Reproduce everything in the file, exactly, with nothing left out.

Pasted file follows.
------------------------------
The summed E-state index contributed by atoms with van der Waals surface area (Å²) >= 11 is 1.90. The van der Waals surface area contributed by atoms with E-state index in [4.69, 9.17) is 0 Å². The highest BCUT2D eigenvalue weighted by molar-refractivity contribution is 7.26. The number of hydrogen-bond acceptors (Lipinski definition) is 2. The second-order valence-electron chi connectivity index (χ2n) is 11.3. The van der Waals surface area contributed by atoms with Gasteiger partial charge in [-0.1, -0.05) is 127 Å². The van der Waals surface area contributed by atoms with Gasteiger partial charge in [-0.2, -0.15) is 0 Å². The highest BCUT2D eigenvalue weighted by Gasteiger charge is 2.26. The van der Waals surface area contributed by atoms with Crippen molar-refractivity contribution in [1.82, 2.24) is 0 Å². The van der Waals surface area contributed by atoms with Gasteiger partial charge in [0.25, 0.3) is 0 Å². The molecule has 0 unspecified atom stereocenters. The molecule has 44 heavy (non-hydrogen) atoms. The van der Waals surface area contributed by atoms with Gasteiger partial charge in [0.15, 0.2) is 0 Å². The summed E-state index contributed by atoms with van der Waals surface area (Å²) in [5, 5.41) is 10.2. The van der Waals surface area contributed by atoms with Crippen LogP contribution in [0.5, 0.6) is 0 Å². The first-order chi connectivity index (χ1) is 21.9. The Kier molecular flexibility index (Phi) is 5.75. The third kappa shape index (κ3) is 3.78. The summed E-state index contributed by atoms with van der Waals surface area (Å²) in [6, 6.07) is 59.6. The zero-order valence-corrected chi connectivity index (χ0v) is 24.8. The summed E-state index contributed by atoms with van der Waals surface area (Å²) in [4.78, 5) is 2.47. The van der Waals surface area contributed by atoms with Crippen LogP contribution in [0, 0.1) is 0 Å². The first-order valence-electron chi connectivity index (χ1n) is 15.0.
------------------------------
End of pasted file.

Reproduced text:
The summed E-state index contributed by atoms with van der Waals surface area (Å²) >= 11 is 1.90. The van der Waals surface area contributed by atoms with E-state index in [4.69, 9.17) is 0 Å². The highest BCUT2D eigenvalue weighted by molar-refractivity contribution is 7.26. The number of hydrogen-bond acceptors (Lipinski definition) is 2. The second-order valence-electron chi connectivity index (χ2n) is 11.3. The van der Waals surface area contributed by atoms with Gasteiger partial charge in [-0.1, -0.05) is 127 Å². The van der Waals surface area contributed by atoms with Gasteiger partial charge in [-0.2, -0.15) is 0 Å². The highest BCUT2D eigenvalue weighted by Gasteiger charge is 2.26. The van der Waals surface area contributed by atoms with Crippen molar-refractivity contribution in [1.82, 2.24) is 0 Å². The van der Waals surface area contributed by atoms with Gasteiger partial charge in [0.25, 0.3) is 0 Å². The molecule has 0 unspecified atom stereocenters. The molecule has 44 heavy (non-hydrogen) atoms. The van der Waals surface area contributed by atoms with Gasteiger partial charge in [0.15, 0.2) is 0 Å². The summed E-state index contributed by atoms with van der Waals surface area (Å²) in [5, 5.41) is 10.2. The van der Waals surface area contributed by atoms with Crippen LogP contribution in [0.5, 0.6) is 0 Å². The first-order chi connectivity index (χ1) is 21.9. The Kier molecular flexibility index (Phi) is 5.75. The third kappa shape index (κ3) is 3.78. The summed E-state index contributed by atoms with van der Waals surface area (Å²) in [6, 6.07) is 59.6. The zero-order valence-corrected chi connectivity index (χ0v) is 24.8. The summed E-state index contributed by atoms with van der Waals surface area (Å²) in [4.78, 5) is 2.47. The van der Waals surface area contributed by atoms with Crippen LogP contribution in [0, 0.1) is 0 Å². The first-order valence-electron chi connectivity index (χ1n) is 15.0.